\[\begin{align*} P_{n,k,k}&=Y\left(P_{n-1,k-1,k-1}+P_{n-1,k,k-1}\right)\\ &=Y\left(Y\left(P_{n-2,k-2,k-2}+P_{n-2,k-1,k-2}\right)+P_{n-1,k,k-1}\right)\\ &=\cdots\\ &=Y\left(Y\left(\cdots Y\left(P_{n-k,0,0}+P_{n-k,1,0}\right)+\cdots\right)+P_{n-1,k,k-1}\right)\\ &=Y^kP_{n-k,0,0}+\sum_{j=1}^kY^jP_{n-j,k-j+1,k-j}. \end{align*}\]

We can then substitute Equation \ref{eq: dp2 n>=k=r=0} and \ref{eq: dp2 n>k>r>0} into the above equation. The substitution of Equation \ref{eq: dp2 n>=k=r=0} can be done without a problem, but the substitution of Equation \ref{eq: dp2 n>k>r>0} requires some care because of the different cases.

  • If $n-k>k$, then only the case $n-r>k$ in Equation \ref{eq: dp2 n>k>r>0} will be involved in the summation.
  • If $n-k\le k$, then both cases in Equation \ref{eq: dp2 n>k>r>0} will be involved in the summation. To be specific, for $j\in1\,..\,2k-n+1$, we need the case $n-r\le k$ in Equation \ref{eq: dp2 n>k>r>0} (where the summed terms are just zero and can be omitted); for other terms in the summation, we need the other case.

Considering both cases, we may realize that we can just modify the range of the summation to $j\in\max(1,2k-n+1)\,..k$ and adopt the case $n-r>k$ in Equation \ref{eq: dp2 n>k>r>0} for all terms in the summation. Therefore, we have

\[\begin{align*} P_{n,k,k}&=Y^k\left(1-Y\right)^{n-k}+\sum_{j=\max(1,2k-n+1)}^{k}Y^jY^{k-j}\left(1-Y\right)P_{n-j-(k-j)-1,k-j+1}\\ &=Y^k\left(1-Y\right)^{n-k}+Y^k\left(1-Y\right)\sum_{k'=1}^{\min(k,n-k-1)}P_{n-k-1,k'}, \end{align*}\]

where in the last line we changed the summation index to $k’:=k-j+1$ to simplify it. Because $P_{n-k-1,0}=P_{n-k-1,0,0}=\left(1-Y\right)^{n-k-1}$ according to Equation \ref{eq: dp2 n>=k=r=0}, we can combine the two terms into one summation to get the final result for $n>k=r>0$:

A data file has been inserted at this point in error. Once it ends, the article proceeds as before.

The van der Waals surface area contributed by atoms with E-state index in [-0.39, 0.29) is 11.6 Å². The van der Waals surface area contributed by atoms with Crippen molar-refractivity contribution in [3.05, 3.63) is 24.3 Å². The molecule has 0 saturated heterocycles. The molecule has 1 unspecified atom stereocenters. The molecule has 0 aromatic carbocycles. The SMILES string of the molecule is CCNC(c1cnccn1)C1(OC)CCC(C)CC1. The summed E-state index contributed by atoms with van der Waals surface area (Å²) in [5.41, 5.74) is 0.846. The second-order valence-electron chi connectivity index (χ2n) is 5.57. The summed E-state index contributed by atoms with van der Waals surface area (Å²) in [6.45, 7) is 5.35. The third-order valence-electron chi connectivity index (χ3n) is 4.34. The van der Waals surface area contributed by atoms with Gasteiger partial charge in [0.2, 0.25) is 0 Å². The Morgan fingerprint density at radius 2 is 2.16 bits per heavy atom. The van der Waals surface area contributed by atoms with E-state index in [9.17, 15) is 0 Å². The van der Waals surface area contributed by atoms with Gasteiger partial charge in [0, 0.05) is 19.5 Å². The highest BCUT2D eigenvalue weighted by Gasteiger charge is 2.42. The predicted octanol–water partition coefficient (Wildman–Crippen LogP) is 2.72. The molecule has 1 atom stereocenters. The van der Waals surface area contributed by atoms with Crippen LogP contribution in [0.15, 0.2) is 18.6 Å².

\[\begin{equation} \label{eq: dp2 n>k=r>0} P_{n,k,k}=Y^k\left(1-Y\right)\sum_{k'=0}^{\min(k,n-k-1)}P_{n-k-1,k'}. \end{equation}\]

Noticing the obvious fact that $\sum_{k=0}^nP_{n,k}=1$, the above equation can be simplified, when $k\ge n-k-1$, to

\[\begin{equation} \label{eq: dp2 n>k=r>0 simplified} P_{n,k,k}=Y^k\left(1-Y\right). \end{equation}\]

This simplification is not specially useful, but it can be used to simplify the calculation in the program.

Then, for $n>k>0$, express $P_{n,k}$ in terms of $P_{n,k,r}$ by summing over $r$, and substitute previous results:

\[\begin{align*} P_{n,k}&=\sum_{r=0}^kP_{n,k,r}\\ &=P_{n,k,0}+P_{n,k,k}+\sum_{r=1}^{k-1}P_{n,k,r}\\ &=\left(1-Y\right)P_{n-1,k}+Y^k\left(1-Y\right)\sum_{k'=0}^{\min(k,n-k-1)}P_{n-k-1,k'}\\ &\phantom{=~}{}+\sum_{r=1}^{\min(k-1,n-k-1)}Y^r\left(1-Y\right)P_{n-r-1,k}\\ &=\left(1-Y\right)\left( Y^k\sum_{k'=0}^{\min(k,n-k-1)}P_{n-k-1,k'} +\sum_{r=0}^{\min(k-1,n-k-1)}Y^rP_{n-r-1,k} \right) \end{align*}\]

where in the last term $r$ is summed to $\min(k-1,n-k-1)$ instead of $k-1$ because of the different cases in Equation \ref{eq: dp2 n>k>r>0}.

Finally, consider the edge cases where $n=k\ge0$ and $n\ge k=0$ (trivial), we have the complete resursive relation for $P_{n,k}$:

\[\begin{equation} \label{eq: dp2} P_{n,k}=\begin{cases} Y^n,&n=k\ge0,\\ \left(1-Y\right)^n,&n\ge k=0,\\ \displaystyle{\begin{split} \left(1-Y\right)&\,\left( Y^k\sum_{k'=0}^{\min(k,n-k-1)}P_{n-k-1,k'} \right.\\&\left. +\sum_{r=0}^{\min(k-1,n-k-1)}Y^rP_{n-r-1,k} \right), \end{split}}&n>k>0. \end{cases} \end{equation}\]

Then, we can write the program to calculate $P_{n,k}$:

# Returns an array of size m+1,
# with the k-th element being the probability P_{m,k}.
def combo m
  (1..m).each_with_object [[1]] do |n, dp|
    dp[n] = (1..n-1).each_with_object [(1-Y)**n] do |k, dpn|
      dpn[k] = (1-Y) * (Y**k * (0..[k, n-k-1].min).sum { dp[n-k-1][_1] } + (0..[k-1, n-k-1].min).sum { Y**_1 * dp[n-_1-1][k] })
    dp[n][n] = Y**n

This algorithm has the same (asymptotic) space and time complexity as the previous one.

Polynomial coefficients

We have wrote programmes to calculate probabilities $P_{n,k}(Y)$ based on given $Y$, which we assumed to be a float number. However, float numbers have limited precision, and the calculation may be inaccurate. Actually, the calculation can be done symbolically.

The probability $P_{n,k}$ is a polynomial of degree (at most) $n$ in $Y$, and the coefficients of the polynomial are integers. This can be easily proven by using mathematical induction and utilizing Equation \ref{eq: dp2}. Therefore, we can calculate the coefficients of the polynomial $P_{n,k}(Y)$ instead of calculate the value directly so that we get a symbolic but accurate result.